The symbolism was unmistakable as Pierre Trudeau and René Lévesque emerged, together, from their four-hour meeting in Quebec City early this month. They exchanged smiles and a handshake, then Lévesque handed a microphone to Trudeau. “In spite of our idealogical differences,” the Prime Minister intoned, “we have decided to work together in the economic field.”
The successful conclusion to the longawaited meeting underscored the new mood of cooperation between Ottawa and Quebec, Trudeau and Lévesque. The two men are opposites in many ways, Trudeau rational and cerebral, Lévesque spontaneous and emotional. They don’t particularly like each other, a feeling that dates back to their first inauspicious meeting as journalists in Montreal in the 1950s (see Interview, page 4). They are, of course, in complete disagreement over the future of the country. But while that fractious issue is being decided, they seem determined now to work together on the economy and other immediate concerns.
Their two governments continue to clash publicly, particularly in the courts, where they split two decisions at the end of last month—Quebec beat back Ottawa’s attempt to curb its provincial inquiry into the RCMP, but Ottawa won the fight for control of cable TV. Behind the scenes, however, there are growing signs of coop-
eration. Federal Finance Minister Jean Chrétien and his Quebec counterpart, Jacques Parizeau, have agreed to bury the hatchet and concentrate on Quebec’s serious economic problems. Immigration officials from both governments are working out details of an agreement on control of the flow of immigrants to Quebec. After holding out for months, Quebec has agreed to enter the federal home insulation plan following Ottawa’s decision to drop its preconditions. There is even the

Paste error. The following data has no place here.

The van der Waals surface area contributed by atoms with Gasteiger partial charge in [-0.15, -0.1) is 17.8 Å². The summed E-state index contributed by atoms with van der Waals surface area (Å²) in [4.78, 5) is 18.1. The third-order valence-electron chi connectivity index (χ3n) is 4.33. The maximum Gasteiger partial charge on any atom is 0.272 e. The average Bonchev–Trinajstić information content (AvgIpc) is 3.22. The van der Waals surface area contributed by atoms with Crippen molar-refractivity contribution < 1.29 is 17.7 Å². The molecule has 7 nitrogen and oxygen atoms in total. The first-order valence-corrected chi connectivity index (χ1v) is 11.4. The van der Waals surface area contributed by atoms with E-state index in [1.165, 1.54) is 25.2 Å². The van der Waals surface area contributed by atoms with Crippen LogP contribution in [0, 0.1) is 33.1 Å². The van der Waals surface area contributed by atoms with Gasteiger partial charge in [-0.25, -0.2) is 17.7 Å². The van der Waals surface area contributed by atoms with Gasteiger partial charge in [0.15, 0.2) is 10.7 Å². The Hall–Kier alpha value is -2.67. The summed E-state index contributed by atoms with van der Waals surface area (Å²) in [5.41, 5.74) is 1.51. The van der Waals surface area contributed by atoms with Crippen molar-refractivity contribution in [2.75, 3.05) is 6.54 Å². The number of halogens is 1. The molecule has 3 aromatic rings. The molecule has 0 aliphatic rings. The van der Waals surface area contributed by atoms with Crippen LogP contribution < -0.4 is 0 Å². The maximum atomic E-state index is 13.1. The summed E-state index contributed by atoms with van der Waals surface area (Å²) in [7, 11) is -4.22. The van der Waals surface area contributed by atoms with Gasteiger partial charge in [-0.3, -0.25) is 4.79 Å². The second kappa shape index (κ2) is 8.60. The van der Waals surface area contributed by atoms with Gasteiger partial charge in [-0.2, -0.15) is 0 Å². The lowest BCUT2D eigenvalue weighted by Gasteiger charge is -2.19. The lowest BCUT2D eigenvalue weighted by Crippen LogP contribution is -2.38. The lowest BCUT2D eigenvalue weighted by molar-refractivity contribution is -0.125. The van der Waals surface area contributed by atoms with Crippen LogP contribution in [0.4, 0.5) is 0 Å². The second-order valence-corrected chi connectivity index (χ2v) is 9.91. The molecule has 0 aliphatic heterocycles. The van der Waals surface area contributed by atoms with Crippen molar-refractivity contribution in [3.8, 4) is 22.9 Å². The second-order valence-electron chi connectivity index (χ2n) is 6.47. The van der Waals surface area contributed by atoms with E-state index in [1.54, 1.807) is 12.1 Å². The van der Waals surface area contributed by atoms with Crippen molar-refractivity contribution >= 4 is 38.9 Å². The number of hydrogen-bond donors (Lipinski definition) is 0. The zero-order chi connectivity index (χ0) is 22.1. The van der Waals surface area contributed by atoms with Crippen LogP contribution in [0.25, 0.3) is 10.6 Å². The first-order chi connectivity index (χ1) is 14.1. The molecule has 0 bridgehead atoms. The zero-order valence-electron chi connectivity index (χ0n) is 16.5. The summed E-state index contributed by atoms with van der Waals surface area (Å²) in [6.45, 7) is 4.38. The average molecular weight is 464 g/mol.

possibility of a deal over cable TV . As for the Constitution, “We agreed to disagree and that’s it,” said Lévesque.
The Trudeau-Lévesque encounter highlighted what might well have been called National Unity Month as Canada survived the first anniversary of the separatist victory in Quebec. Trudeau toured the country to talk to provincial premiers; federalist groups within Quebec began to coalesce (see box); the Pépin-Robarts task force started its road show (see page 22); and new pro-unity groups (more than 60 at last count) dappled the land like Sally Ann bands before Christmas.
In Ottawa, the various new bureaucrats spawned by the unity crisis were spewing out ideas, though many seemed at best inconsequential. For instance: a $250,000 portable “unity exhibit,” replete with puppets and slides, to tour shopping centres and show Canadians “the vastness and beauty of our country.” One bureaucrat involved in the unity exercise charitably described Ottawa’s approach as one of “creative inertia.”
Presumably disturbed by lack of initiative in Ottawa, the 21,000-member Canadian Bar Association set up its own committee to draft a new constitution because, said its president Jacques Viau, “the future